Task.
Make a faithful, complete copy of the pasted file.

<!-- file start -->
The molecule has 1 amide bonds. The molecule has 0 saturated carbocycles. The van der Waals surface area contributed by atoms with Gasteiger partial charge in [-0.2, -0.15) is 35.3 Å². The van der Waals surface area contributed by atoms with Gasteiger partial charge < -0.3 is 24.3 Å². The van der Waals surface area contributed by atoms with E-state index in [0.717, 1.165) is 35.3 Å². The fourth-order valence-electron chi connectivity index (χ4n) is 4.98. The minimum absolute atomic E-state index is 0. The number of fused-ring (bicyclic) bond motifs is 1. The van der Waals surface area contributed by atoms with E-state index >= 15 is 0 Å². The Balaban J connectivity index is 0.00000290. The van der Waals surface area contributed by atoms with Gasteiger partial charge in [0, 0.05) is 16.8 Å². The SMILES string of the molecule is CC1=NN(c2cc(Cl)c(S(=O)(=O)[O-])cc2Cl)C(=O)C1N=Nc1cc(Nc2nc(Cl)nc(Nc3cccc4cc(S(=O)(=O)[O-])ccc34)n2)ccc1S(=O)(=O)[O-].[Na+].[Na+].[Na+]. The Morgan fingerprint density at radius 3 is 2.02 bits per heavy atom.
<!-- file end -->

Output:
The molecule has 1 amide bonds. The molecule has 0 saturated carbocycles. The van der Waals surface area contributed by atoms with Gasteiger partial charge in [-0.2, -0.15) is 35.3 Å². The van der Waals surface area contributed by atoms with Gasteiger partial charge < -0.3 is 24.3 Å². The van der Waals surface area contributed by atoms with E-state index in [0.717, 1.165) is 35.3 Å². The fourth-order valence-electron chi connectivity index (χ4n) is 4.98. The minimum absolute atomic E-state index is 0. The number of fused-ring (bicyclic) bond motifs is 1. The van der Waals surface area contributed by atoms with E-state index >= 15 is 0 Å². The Balaban J connectivity index is 0.00000290. The van der Waals surface area contributed by atoms with Gasteiger partial charge in [0, 0.05) is 16.8 Å². The SMILES string of the molecule is CC1=NN(c2cc(Cl)c(S(=O)(=O)[O-])cc2Cl)C(=O)C1N=Nc1cc(Nc2nc(Cl)nc(Nc3cccc4cc(S(=O)(=O)[O-])ccc34)n2)ccc1S(=O)(=O)[O-].[Na+].[Na+].[Na+]. The Morgan fingerprint density at radius 3 is 2.02 bits per heavy atom.